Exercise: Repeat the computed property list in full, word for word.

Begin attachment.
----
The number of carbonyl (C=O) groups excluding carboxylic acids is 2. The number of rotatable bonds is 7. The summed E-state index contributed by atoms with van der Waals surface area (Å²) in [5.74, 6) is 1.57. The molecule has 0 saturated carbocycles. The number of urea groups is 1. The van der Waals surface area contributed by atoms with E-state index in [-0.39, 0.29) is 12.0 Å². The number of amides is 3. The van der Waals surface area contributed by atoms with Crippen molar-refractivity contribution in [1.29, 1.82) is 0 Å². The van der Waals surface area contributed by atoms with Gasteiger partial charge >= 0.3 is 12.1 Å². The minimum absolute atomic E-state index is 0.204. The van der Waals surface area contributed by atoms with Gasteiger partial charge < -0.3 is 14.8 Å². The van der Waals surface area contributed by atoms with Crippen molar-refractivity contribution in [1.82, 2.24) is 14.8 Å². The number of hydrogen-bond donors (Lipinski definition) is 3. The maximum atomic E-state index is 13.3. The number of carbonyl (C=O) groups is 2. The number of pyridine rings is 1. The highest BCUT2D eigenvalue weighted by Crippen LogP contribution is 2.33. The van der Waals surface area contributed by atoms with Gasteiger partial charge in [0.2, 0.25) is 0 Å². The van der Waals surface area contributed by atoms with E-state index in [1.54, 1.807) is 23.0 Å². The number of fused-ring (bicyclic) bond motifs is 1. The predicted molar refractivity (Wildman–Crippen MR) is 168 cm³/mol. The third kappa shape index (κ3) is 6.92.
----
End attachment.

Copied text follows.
The number of carbonyl (C=O) groups excluding carboxylic acids is 2. The number of rotatable bonds is 7. The summed E-state index contributed by atoms with van der Waals surface area (Å²) in [5.74, 6) is 1.57. The molecule has 0 saturated carbocycles. The number of urea groups is 1. The van der Waals surface area contributed by atoms with E-state index in [-0.39, 0.29) is 12.0 Å². The number of amides is 3. The van der Waals surface area contributed by atoms with Crippen molar-refractivity contribution in [1.29, 1.82) is 0 Å². The van der Waals surface area contributed by atoms with Gasteiger partial charge >= 0.3 is 12.1 Å². The minimum absolute atomic E-state index is 0.204. The van der Waals surface area contributed by atoms with Gasteiger partial charge < -0.3 is 14.8 Å². The van der Waals surface area contributed by atoms with Crippen molar-refractivity contribution in [1.82, 2.24) is 14.8 Å². The number of hydrogen-bond donors (Lipinski definition) is 3. The maximum atomic E-state index is 13.3. The number of carbonyl (C=O) groups is 2. The number of pyridine rings is 1. The highest BCUT2D eigenvalue weighted by Crippen LogP contribution is 2.33. The van der Waals surface area contributed by atoms with Gasteiger partial charge in [0.2, 0.25) is 0 Å². The van der Waals surface area contributed by atoms with E-state index in [1.54, 1.807) is 23.0 Å². The number of fused-ring (bicyclic) bond motifs is 1. The predicted molar refractivity (Wildman–Crippen MR) is 168 cm³/mol. The third kappa shape index (κ3) is 6.92.